Even though, as a high-income taxpayer, I might be considered one of its targets, I find this reassessment of so many entrenched economic premises healthy and long overdue. Anyone who could survey today’s challenging fiscal landscape — with an un- and underemployment rate of nearly 20 percent and roughly 40 percent of the country on public assistance — and not acknowledge an imperative for change is either heartless, brainless or running for office on a very parochial agenda. And if I end up paying more taxes as a result, so be it. The alternatives are all worse.

But what I do find objectionable is the highly politicized idiom in which this debate is being conducted. Now, I am not naive. I understand that in today’s America, this is how the business of governing typically gets done — a situation that, given the gravity of our problems, is as deplorable as it is seemingly ineluctable. But as president first and foremost and leader of your party second, you should endeavor to rise above the partisan fray and raise the level of discourse to one that is both more civil and more conciliatory, that seeks collaboration over confrontation. That is what “leading by example” means to most people.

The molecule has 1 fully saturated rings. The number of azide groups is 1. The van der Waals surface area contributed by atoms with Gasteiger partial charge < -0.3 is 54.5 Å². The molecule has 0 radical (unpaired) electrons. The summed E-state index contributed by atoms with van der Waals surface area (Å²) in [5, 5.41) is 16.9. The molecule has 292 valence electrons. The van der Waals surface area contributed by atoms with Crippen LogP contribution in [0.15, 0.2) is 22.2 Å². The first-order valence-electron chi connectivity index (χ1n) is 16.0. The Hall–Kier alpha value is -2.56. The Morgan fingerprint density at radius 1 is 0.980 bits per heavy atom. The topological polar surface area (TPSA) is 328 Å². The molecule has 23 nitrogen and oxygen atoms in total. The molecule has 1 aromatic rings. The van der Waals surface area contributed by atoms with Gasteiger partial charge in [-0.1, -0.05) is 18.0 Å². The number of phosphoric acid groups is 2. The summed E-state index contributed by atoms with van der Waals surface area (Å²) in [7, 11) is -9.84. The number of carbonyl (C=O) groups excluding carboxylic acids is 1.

Capitalism is not the source of our problems, as an economy or as a society, and capitalists are not the scourge that they are too often made out to be. As a group, we employ many millions of taxpaying people, pay their salaries, provide them with health-care coverage, start new companies, found new industries, create new products, fill store shelves at Christmas and keep the wheels of commerce and progress (and indeed of government, by generating the income whose taxation funds it) moving.

To frame the debate as one of rich-and-entitled versus poor-and-dispossessed is to both miss the point and further inflame an already incendiary environment. It is also a naked, political pander to some of the basest human emotions — a strategy, as history teaches, that never ends well for anyone but totalitarians and anarchists.

With due respect, Mr. President, it’s time for you to throttle-down the partisan rhetoric and appeal to people’s better instincts, not their worst. Rather than assume that the wealthy are a monolithic, selfish and unfeeling lot who must be subjugated by the force of the state, set a tone that encourages people of good will to meet in the middle.